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Posts Tagged ‘retirement home’

Thank you to Two Writing Teachers for creating an amazing community of writers and a safe, welcoming space to write and share.

Temperatures are high in these parts, and the virus doesn’t care. I haven’t seen my parents in person since Christmas. My mother sent me a Portal that works like Facetime through Facebook Messenger. The screen props up on the counter in the kitchen. Every time Leo (20 months) comes over, he points to it and says “Pop!” That’s my dad. That’s how he knows them, through the Portal.

My father has not been big on social media, but in the last month, he’s posting almost daily reports, “Reports from an independent retirement home.” They have been on lockdown for two weeks and were finally released on Saturday (Covid tests negative) to go downstairs for meals again. Here is one of my dad’s posts.

What does one look forward to when you are in quarantine? It’s different I imagine for everyone. As days go by, the options diminish. It gets down to such things as the next nap, the next meal, the next unexpected package, even the mail. Then there’s TV, which ends up being a search for the never found good program. My solace is a good book, which often ends up being the next nap. And so the circle goes on and on. The challenge becomes the acknowledgment that where you are is where you are and you’d better adjust to it. Part of the adjustment is to occasionally posting my thoughts. I hope you don’t mind.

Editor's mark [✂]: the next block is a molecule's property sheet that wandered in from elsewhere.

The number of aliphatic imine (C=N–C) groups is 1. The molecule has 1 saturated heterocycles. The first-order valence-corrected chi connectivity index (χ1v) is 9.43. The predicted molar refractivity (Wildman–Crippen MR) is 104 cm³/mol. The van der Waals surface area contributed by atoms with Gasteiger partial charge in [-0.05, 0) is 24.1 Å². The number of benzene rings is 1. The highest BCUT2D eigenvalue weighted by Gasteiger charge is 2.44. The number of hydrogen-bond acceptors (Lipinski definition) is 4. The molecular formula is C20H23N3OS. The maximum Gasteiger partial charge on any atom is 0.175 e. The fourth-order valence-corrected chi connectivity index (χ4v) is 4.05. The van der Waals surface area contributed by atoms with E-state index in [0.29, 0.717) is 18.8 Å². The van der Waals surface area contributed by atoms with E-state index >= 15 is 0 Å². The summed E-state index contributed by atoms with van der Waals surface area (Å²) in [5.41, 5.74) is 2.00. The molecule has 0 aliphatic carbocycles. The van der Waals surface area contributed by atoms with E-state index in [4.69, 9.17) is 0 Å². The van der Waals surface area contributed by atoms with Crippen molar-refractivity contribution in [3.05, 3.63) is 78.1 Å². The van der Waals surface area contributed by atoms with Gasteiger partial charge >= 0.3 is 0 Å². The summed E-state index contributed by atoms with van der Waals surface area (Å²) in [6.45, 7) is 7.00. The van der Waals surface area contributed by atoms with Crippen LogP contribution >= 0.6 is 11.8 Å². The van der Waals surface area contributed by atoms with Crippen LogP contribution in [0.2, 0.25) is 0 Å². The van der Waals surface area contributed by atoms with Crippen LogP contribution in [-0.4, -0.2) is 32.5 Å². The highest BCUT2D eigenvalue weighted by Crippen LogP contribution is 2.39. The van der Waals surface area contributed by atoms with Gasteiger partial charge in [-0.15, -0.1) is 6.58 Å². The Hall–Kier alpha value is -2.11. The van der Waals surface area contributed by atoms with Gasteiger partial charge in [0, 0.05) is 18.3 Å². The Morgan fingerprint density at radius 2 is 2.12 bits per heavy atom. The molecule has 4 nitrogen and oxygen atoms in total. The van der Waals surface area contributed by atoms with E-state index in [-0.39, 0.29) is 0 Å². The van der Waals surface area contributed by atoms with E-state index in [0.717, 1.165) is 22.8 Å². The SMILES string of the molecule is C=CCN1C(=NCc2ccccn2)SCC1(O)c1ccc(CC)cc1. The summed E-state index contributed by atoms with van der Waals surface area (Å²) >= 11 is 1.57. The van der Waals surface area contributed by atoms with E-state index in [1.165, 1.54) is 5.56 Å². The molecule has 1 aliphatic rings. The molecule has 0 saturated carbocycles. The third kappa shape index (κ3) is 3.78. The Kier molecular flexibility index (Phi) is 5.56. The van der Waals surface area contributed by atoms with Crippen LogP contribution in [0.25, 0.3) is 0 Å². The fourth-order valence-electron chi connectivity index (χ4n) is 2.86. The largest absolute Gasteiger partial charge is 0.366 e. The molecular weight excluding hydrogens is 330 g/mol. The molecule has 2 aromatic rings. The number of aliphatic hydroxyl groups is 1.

John Gibson

Dad doesn’t know it, but I’m collecting his posts. I started doing this thinking I’d make a found poem, but now I like the way they speak themselves, full of his unique voice.

Andy Schoenborn posted the #OpenWrite prompt on Monday’s Ethical ELA. (Click the link to see the full prompt and read some amazing poetic responses.) Here is my poem draft:

My dog, Charlie

Weather Report

The dog lies at my feet
on the cold floor because
Heat is unbearable at 91
in dog years, the age of Mac
in human years, when the virus
took him.

Heat doesn’t care
if you are young or old
or if you have people
who love you. I see my parents
through a screen.
Their weather changes daily
with temperature checks, sticks up the nose.
(It was reported that my dad yelled from the pain.)
Funny
if we didn’t care so much
about isolation, the comfort
of a friend to eat ice cream with.

Hurricanes come in late summer
when we’ve let our guard down,
when masks fall to our chins,
when we just want to hug
because another person, human,
grandmother, friend has died.

The weather channel
broadcasts
24 hours
a map covered in red.

Margaret Simon, draft

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